Although these efforts helped somewhat, they did not nearly produce the needed level of advertising from our local businesses. Some businesses say they can’t afford to advertise (?), others say they don’t need to advertise (!), and some give no explanation at all. But, whatever the reason, the traditional newspaper model does not work on our Hill anymore. So we must try something different.

So, beginning with the issue of Sept. 7, we can no longer provide the Town Crier free to Hill mailboxes.

We both are volunteers at the Town Crier, serving these years with no compensation. That was fine for us, but it means that when we retire, the Town Crier will retire with us, since nobody likely would want to acquire a newspaper that is viable only if the editor, proofreader, pickup/distribution man, light-duty handyman and occasional lawyer all are willing to work for free. And since Jack is 72, our retirement will be soon — not likely much later than this time next year; likely sooner than that. Our goal now is to quickly make the Town Crier financially viable so we can pass it on to other publishers wishing to operate a real newspaper for our Hill.

And the truly major difference we must make is to our funding:

We now realize that Town Crier support is going to have to come from those who value us most — our readers. And our readers frequently tell us that they do not want an online-only newspaper; they still want a real ink-on-paper newspaper, too.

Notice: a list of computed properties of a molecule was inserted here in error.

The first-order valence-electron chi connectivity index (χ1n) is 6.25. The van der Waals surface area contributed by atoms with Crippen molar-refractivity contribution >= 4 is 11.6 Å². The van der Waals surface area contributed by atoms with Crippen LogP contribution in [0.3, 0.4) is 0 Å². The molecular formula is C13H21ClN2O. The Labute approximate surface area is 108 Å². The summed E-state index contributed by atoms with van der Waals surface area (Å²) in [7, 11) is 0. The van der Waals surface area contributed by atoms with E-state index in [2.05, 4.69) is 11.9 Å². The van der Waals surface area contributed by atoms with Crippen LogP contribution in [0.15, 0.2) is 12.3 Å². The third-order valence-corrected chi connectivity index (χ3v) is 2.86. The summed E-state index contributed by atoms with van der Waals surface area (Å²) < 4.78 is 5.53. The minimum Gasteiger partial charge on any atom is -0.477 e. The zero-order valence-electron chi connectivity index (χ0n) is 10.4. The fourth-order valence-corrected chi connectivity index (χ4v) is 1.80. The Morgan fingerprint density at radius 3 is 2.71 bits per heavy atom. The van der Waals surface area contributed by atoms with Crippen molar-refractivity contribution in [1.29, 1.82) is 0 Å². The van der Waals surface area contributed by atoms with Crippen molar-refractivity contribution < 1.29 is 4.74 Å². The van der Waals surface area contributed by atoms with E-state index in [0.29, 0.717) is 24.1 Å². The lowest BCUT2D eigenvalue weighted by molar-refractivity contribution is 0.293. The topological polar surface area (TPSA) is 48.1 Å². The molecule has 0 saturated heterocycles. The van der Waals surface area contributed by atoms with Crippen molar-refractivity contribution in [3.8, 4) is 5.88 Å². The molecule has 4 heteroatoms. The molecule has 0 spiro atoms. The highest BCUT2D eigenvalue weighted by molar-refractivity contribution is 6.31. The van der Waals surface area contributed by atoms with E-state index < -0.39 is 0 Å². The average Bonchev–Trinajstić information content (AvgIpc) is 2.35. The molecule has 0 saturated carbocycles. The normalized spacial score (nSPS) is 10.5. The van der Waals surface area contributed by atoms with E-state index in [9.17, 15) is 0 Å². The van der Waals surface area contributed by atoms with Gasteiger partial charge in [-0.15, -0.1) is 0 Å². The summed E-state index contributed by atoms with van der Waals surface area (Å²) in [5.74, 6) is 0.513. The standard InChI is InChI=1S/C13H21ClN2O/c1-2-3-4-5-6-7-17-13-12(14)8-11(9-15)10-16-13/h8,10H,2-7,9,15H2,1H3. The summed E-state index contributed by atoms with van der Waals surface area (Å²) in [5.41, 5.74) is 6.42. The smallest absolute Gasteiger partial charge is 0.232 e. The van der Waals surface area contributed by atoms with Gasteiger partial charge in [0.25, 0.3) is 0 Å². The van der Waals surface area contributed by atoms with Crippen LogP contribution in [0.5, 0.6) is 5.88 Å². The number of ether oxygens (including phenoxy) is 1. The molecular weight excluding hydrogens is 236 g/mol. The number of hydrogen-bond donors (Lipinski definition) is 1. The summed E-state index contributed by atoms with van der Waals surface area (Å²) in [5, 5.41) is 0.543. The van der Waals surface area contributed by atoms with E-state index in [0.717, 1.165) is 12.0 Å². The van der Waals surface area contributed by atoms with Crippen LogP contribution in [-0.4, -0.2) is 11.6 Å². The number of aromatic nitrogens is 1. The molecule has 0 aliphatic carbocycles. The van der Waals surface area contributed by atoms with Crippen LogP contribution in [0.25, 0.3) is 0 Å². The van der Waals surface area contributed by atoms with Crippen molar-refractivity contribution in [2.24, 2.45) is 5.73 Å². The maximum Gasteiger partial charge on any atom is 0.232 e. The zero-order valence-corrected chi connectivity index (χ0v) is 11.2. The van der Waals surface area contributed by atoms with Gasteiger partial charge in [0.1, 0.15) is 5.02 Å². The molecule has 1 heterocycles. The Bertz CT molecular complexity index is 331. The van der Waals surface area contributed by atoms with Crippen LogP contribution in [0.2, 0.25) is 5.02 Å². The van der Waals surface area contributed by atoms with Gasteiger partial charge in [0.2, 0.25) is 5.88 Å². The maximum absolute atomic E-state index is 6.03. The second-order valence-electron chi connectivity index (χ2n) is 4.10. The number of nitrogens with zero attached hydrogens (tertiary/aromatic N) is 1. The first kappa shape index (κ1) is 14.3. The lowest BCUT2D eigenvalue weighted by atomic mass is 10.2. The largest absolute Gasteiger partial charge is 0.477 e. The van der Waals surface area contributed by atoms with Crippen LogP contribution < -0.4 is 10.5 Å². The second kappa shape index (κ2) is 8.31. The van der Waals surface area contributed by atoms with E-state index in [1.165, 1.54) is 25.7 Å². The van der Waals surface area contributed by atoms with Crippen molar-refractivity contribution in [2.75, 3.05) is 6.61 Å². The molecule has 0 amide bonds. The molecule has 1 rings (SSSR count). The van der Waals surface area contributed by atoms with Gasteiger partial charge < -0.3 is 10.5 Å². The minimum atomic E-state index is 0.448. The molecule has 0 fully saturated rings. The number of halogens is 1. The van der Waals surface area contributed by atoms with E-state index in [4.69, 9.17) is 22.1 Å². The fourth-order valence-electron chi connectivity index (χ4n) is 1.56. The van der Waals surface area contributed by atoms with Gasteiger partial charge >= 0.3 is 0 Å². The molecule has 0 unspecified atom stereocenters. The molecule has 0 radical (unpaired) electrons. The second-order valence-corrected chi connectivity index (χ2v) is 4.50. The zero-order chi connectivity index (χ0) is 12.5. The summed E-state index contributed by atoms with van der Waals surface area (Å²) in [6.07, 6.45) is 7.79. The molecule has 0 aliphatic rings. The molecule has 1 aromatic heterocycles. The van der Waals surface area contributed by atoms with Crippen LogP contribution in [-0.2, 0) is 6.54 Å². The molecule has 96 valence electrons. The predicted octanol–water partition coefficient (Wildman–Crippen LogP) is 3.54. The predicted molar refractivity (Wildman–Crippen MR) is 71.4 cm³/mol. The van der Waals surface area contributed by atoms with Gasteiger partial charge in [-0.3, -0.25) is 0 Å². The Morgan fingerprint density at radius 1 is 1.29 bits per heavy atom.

We have received many “thank yous” and favorable comments from our readers who really do appreciate what the Town Crier is doing for our community. During the past 16 to 18 months alone, the Town Crier’s investigative journalism produced several articles revealing important information being misrepresented and/or concealed by our local governmental boards. Our readers let us know our journalism was appreciated.

So, we are now making a last effort to keep the Town Crier serving our community: We are appealing to our readers to save the newspaper with Memberships at five levels of support: Sustaining Readers, Sponsors, Patrons, Heroes and Angels, depending upon what you feel you can afford to keep the Town Crier benefiting our community. (We realize that not everyone can afford to be a member even if they want to be, so a number of free papers still will be available on the Hill.)

So, please take stock of your feelings about the value of the Town Crier and your ability and willingness to contribute to save it for our community. The Membership Application that follows this article will explain how you can help. We will routinely publish the results of this ongoing Membership drive in the Town Crier, so you can see how it is progressing.